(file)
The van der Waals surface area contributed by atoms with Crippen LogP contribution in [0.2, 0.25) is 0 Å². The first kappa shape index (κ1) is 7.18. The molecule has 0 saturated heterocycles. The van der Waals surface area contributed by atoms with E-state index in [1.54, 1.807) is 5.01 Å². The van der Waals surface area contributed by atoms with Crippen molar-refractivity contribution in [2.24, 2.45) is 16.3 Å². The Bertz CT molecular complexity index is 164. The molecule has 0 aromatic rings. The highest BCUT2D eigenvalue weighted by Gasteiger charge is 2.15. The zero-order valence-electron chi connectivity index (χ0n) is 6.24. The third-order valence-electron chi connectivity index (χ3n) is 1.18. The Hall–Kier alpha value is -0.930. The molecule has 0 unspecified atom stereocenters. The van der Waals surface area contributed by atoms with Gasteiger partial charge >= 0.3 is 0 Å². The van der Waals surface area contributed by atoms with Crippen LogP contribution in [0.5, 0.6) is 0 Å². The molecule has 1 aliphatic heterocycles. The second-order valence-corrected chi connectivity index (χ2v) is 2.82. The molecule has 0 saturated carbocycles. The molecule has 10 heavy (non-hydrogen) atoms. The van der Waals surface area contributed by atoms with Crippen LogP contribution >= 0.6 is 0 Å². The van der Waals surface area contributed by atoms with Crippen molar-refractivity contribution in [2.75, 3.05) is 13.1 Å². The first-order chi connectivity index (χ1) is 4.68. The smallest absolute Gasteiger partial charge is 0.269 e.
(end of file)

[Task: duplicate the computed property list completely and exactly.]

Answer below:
The van der Waals surface area contributed by atoms with Crippen LogP contribution in [0.2, 0.25) is 0 Å². The first kappa shape index (κ1) is 7.18. The molecule has 0 saturated heterocycles. The van der Waals surface area contributed by atoms with E-state index in [1.54, 1.807) is 5.01 Å². The van der Waals surface area contributed by atoms with Crippen molar-refractivity contribution in [2.24, 2.45) is 16.3 Å². The Bertz CT molecular complexity index is 164. The molecule has 0 aromatic rings. The highest BCUT2D eigenvalue weighted by Gasteiger charge is 2.15. The zero-order valence-electron chi connectivity index (χ0n) is 6.24. The third-order valence-electron chi connectivity index (χ3n) is 1.18. The Hall–Kier alpha value is -0.930. The molecule has 0 unspecified atom stereocenters. The van der Waals surface area contributed by atoms with Gasteiger partial charge >= 0.3 is 0 Å². The van der Waals surface area contributed by atoms with Crippen LogP contribution in [0.5, 0.6) is 0 Å². The molecule has 1 aliphatic heterocycles. The second-order valence-corrected chi connectivity index (χ2v) is 2.82. The molecule has 0 saturated carbocycles. The molecule has 10 heavy (non-hydrogen) atoms. The van der Waals surface area contributed by atoms with Crippen LogP contribution >= 0.6 is 0 Å². The van der Waals surface area contributed by atoms with Crippen molar-refractivity contribution in [2.75, 3.05) is 13.1 Å². The first-order chi connectivity index (χ1) is 4.68. The smallest absolute Gasteiger partial charge is 0.269 e.